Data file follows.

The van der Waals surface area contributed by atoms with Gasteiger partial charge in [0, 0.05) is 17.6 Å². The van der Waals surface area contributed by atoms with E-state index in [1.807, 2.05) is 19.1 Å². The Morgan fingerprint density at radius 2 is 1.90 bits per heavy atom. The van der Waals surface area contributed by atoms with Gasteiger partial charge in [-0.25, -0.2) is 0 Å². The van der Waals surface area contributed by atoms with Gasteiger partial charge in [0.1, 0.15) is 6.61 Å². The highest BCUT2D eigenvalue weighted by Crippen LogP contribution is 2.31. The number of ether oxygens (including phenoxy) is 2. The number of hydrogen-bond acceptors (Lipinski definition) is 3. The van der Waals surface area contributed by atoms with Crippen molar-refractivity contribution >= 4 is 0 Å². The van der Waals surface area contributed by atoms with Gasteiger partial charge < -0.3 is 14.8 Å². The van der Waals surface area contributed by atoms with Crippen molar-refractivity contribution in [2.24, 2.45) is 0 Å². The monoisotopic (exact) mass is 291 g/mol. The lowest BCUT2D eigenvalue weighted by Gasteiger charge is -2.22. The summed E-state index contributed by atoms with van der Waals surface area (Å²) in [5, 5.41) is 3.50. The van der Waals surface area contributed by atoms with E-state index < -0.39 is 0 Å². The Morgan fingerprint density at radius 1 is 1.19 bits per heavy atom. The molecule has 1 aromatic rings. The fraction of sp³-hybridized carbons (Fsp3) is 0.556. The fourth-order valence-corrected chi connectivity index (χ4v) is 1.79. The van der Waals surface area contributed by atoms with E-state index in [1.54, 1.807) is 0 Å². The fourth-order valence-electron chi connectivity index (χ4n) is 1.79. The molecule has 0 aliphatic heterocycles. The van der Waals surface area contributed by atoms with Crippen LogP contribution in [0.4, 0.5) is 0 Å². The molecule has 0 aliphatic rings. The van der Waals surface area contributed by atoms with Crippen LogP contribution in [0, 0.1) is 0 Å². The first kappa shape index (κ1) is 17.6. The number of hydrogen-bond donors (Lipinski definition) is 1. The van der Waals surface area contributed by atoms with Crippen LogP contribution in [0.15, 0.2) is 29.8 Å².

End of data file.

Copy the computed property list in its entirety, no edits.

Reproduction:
The van der Waals surface area contributed by atoms with Gasteiger partial charge in [0, 0.05) is 17.6 Å². The van der Waals surface area contributed by atoms with E-state index in [1.807, 2.05) is 19.1 Å². The Morgan fingerprint density at radius 2 is 1.90 bits per heavy atom. The van der Waals surface area contributed by atoms with Gasteiger partial charge in [-0.25, -0.2) is 0 Å². The van der Waals surface area contributed by atoms with Gasteiger partial charge in [0.1, 0.15) is 6.61 Å². The highest BCUT2D eigenvalue weighted by Crippen LogP contribution is 2.31. The number of ether oxygens (including phenoxy) is 2. The number of hydrogen-bond acceptors (Lipinski definition) is 3. The van der Waals surface area contributed by atoms with Crippen molar-refractivity contribution >= 4 is 0 Å². The van der Waals surface area contributed by atoms with Gasteiger partial charge < -0.3 is 14.8 Å². The van der Waals surface area contributed by atoms with Crippen molar-refractivity contribution in [2.24, 2.45) is 0 Å². The monoisotopic (exact) mass is 291 g/mol. The lowest BCUT2D eigenvalue weighted by Gasteiger charge is -2.22. The summed E-state index contributed by atoms with van der Waals surface area (Å²) in [5, 5.41) is 3.50. The van der Waals surface area contributed by atoms with E-state index < -0.39 is 0 Å². The Morgan fingerprint density at radius 1 is 1.19 bits per heavy atom. The molecule has 1 aromatic rings. The fraction of sp³-hybridized carbons (Fsp3) is 0.556. The fourth-order valence-corrected chi connectivity index (χ4v) is 1.79. The van der Waals surface area contributed by atoms with E-state index in [1.54, 1.807) is 0 Å². The fourth-order valence-electron chi connectivity index (χ4n) is 1.79. The molecule has 0 aliphatic heterocycles. The van der Waals surface area contributed by atoms with Crippen LogP contribution in [0.4, 0.5) is 0 Å². The molecule has 0 aliphatic rings. The van der Waals surface area contributed by atoms with Crippen LogP contribution in [0, 0.1) is 0 Å². The first kappa shape index (κ1) is 17.6. The number of hydrogen-bond donors (Lipinski definition) is 1. The van der Waals surface area contributed by atoms with Crippen LogP contribution in [0.15, 0.2) is 29.8 Å².